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By holy croffes, where she kneels, and prays,'
Lor. Who comes with her ?
Serv. None, but a holy hermit, and her maid. -I pray you, is my master yet return'd?
Lor. He is not, nor we have not heard from him. But go we in, I pray thee, Jessica, And ceremoniously let us prepare Some welcome for the mistress of the house.
Laun. Sola, fola, wo ha, ho, sola, sola!
Laun. Sola! did you see master Lorenzo and mistress Lorenza? fola, fola !
Lor. Leave hollowing, man: here.
Laun. Tell him, there's a post come from my master with his horn full of good news. My master · will be here ere morning, sweet soul. [Exit.
Lor. Let's in, and there expect their coming.
(Exit servant. How sweet the moon-light neeps upon this bank !
She doth fray about
“ But there are Croje, wife; here's one in Waltham,
Any of these without a Pater nofter."
Here will we fit, and let the sounds of musick
But - with PATTERNS of bright gold;] We should read PATENS : a round broad plate of gold borne in heraldry.
WARBURTON. Pattens is the reading of the first folio, and pattent of the quarto. Patterns is printed first in the folio, 1632. JOHNSON.
3 Such barmony is in immortal souls ;] But the harmony here described is that of the spheres, so much celebrated by the antients. He says, the falleft orb fings like an angel; and then subjoins, such harmony is in immortal souls : but the harmony of angels is not here meant, but of the orbs. Nor are we to think, that here the poet alludes to the notion, that each orb has its intelli. gence or angel to direct it; for then with no propriety could he say, the orb dung like an angel: he should rather have said, the angel in the orb jung. We mult therefore correct the lines chus;
Such harmony is in immorial sounds : ie. in the musick of the spheres. WARBURTON.
This passage is obscure. Iinmortal founds is a harsh combination of words, yet Milton uses a parallel expression :
Spiritu & rapidos qui cir:inat igneus orbes,
Immortale melos, Es inenarrabile carmen, It is proper to exhibit the lines as they stand in the copies of the first, fecond, third, and fourth editions, without any variation, for a change has been filently made, by Rowe, and adopted by all the succeeding editors.
Such harmony is in immorial foul:,
Darb grojly clefe in it, we cannee hear it.
But whilst this muddy vesture of decay
Nor Yet I know not whether from this any thing better can be produced than the received reading. Perhaps harmony is the power perceiv ng barmony, as afterwards, Mufick in the soul is the quality of being moved with concord of /weet Jounds. This will fomewhat explain the old copies, but the sentence is ftill imperfect; which might be completed by reading,
Sucb barmony is in th' immorial soul,
Duih großly close it in, we cannot bear it. Johnson. --close it in- ) is the reading of the quarto. STEEVENS.
-wake Diara with a himn;] Diana is the moon, who is in the next scene represented as sleeping. JOHNSON.
s. The man ibat hath no mufick in himself,
Nor is not mov'd with concord of sweet jounds, ] The thought here is extremely fine: as if the being affected with mufick was only the harmony between the internal (mufick in bimSelf] and the external mufick (concord of sweet sounds ;] which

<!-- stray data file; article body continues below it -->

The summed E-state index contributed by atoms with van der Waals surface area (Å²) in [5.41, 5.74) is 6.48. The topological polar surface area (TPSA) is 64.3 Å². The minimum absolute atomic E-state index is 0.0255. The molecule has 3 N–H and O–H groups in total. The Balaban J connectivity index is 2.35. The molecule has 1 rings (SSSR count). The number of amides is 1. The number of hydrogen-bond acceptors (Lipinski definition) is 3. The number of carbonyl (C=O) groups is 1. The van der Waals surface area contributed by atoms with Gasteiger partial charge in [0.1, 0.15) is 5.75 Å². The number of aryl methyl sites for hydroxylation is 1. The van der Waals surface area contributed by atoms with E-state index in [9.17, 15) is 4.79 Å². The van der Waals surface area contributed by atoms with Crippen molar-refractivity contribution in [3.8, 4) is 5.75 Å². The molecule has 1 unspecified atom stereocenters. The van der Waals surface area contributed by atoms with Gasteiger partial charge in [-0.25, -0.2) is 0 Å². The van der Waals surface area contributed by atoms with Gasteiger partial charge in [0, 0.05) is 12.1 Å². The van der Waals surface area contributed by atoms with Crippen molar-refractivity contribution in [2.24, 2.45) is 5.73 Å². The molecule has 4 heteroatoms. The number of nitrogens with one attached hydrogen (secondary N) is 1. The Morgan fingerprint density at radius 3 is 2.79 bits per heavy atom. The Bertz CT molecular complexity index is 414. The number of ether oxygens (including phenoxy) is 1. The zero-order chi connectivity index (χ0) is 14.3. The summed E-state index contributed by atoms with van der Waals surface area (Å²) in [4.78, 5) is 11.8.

Nor is not mov'd with concord of sweet sounds,
Enter Portia and Nerisa at a distance.
How far that little candle throws his beams!
Ner. It is your musick, madam, of the houfe. were mutually affected like unison strings. This whole speech could not chule but please an English audience. whose great pas. fion, as well then as now, was love of mufick. Jam verò video naturam (says Erasmus in praise of folly) ut fingulis nationibus, ac pene civitatibus, communem quandam injeviffe Pbilautiam : Orque hinc fieri, ut BRITANNI præter alia Formam, MUSICAM, & lautas Menjas pri priè fibi vindicent. WARBURTON.
This passage, which is neither pregnant with phyfical or moral truth, nor poetically beautiful, in an eminent degree, has conftantly enjoyed the good fortune to be repeated by those whose inhospitable memories would have refused to admit or retain any other sentiment or description of the same author, however exalted or juft. The truth is, that it furnishes the vacant fidler with something to say in defence of his profession, and supplies the coxcomb in music, with an invective against such as do not pretend to difcover all the various powers of language in inarticulate founds.
• It is no uncommon thing to see those who would think half a day well spent in reconciling a couple of jarring strings to unison, and yet would make no fcruple to employ the other half in setting two of the most intimate friends at variance. So much for the certitude of being taught morality in the school of music.
ite Ferte cili flammas, dare rila
Por. Nothing is good, I see, without respect : 9 Mechinks, it sounds much sweeter than by day.
Ner. Silence bestows that virtue on it, madam.
Por. The crow doth sing as sweetly as the lark, When neither is attended ; and, I think, The nightingale, if she should sing by day, When every goose is cackling, would be thought No better a musician than the wren. How many things by season season'd are To their right praise, and true perfection? -Peace! how the moon Neeps with Endymion, And would not be awak'd !
[Mufick ceases. Lor. That is the voice, Or I am much deceiv’d, of Portia. Por. He knows me, as the blind man knows the
cuckow, By the bad voice. Lor. Dear lady, welcome home. Por. We have been praying for our husbands'
healths, Which speed, we hope, the better for our words. Are they return'd!
Lor. Madam, they are not yet ;
Por. Go, Nerissa,
1 A tucket sounds.
without refpie] Not absolutely good, but relatively, good as it is modified by circumstances. Johnson.